In Britain the classic boys' names like Jack and Oliver are being challenged in popularity by the non-traditional British baby name of Mohammed.
Taking into account the differing spellings of Mohammed or Muhammed, the name of the Islamic prophet would be in the top five of the country's most popular baby names for boys in 2009.
Some British publications, however, have determined that Mohammed has risen to be the No. 1 favorite name and are indignant that Jack, the king of British boys names for the last 14 years, has been dethroned.
"It's obvious how it's an area of great interest," said Office of National Statistics media relations officer Richard Miles, which released the data Wednesday. Miles said he'd fielded calls on Mohammed all day.
The surge in the number of British boys named Mohammed stems from a growing Muslim community in Britain that the 2001 census put at 2.8 percent of the population, and a rise in Islamic pride.
"It's a popular name because he is the prime prophet of the Muslim community," said Khalid Anis, a spokesperson for the Islamic Society of Britain. "Muslims are becoming more aware of their own faith. Part of the reaction to this is being proud of who you are, and part of that might be the increase in the name Mohammed."
Keziah Mookram-Gray, a Catholic resident of London who's six months pregnant with her second child, said she could understand why a Muslim mother would name her son Mohammed.
"Ultimately you want your kid to be popular," said Mookram-Gray.
She spent months going back and forth with her husband to find the perfect name for her first born. "In this competitive world, if you give them a good popular name it will give them a little head start," she said, indicating why one would pick a popular name.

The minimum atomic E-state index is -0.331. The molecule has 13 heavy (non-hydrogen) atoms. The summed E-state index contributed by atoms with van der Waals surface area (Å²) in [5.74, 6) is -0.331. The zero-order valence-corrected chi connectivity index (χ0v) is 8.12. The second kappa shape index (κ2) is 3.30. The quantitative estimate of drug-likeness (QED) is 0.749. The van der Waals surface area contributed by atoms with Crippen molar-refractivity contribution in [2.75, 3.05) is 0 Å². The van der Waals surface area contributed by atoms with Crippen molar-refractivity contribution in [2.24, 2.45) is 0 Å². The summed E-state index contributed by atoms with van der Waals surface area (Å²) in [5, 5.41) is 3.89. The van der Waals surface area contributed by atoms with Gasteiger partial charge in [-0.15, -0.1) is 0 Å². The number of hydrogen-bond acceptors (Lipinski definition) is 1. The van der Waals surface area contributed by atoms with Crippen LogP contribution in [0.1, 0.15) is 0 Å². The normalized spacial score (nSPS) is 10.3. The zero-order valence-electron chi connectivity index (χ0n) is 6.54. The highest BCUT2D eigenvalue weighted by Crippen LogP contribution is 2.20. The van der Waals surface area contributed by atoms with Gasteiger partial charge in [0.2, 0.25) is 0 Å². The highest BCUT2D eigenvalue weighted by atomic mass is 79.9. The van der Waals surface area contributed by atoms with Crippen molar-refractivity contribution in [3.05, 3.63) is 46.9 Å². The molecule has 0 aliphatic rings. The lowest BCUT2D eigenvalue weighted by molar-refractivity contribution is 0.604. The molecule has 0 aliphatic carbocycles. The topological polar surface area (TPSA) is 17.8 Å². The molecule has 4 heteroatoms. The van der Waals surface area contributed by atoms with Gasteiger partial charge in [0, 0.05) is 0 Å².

London resident Fernanda Palone is pregnant for the first time and spent about three months choosing the name of her upcoming baby. She works at a pregnancy center and hears all sorts of baby names, including ones she finds strange like Apple. Naming a baby, she said, can bring a lot of pressure.
"It's really difficult. It might be very popular now, but then in two or three years it could be weird," she said. Her and her husband selected Noah for their child. "He's going to have to carry his name his whole life so it is a very big decision for us."
Palone said choosing a popular name was important to her, but she couldn't understand all the Mohammeds.
"It is a bit surprising, especially here in England," she said. "It's something I wouldn't consider."
The other top boys names in Britain were Oliver, Jack, Harry and Alfie. The most popular names for girls were Olivia, Ruby and Chloe.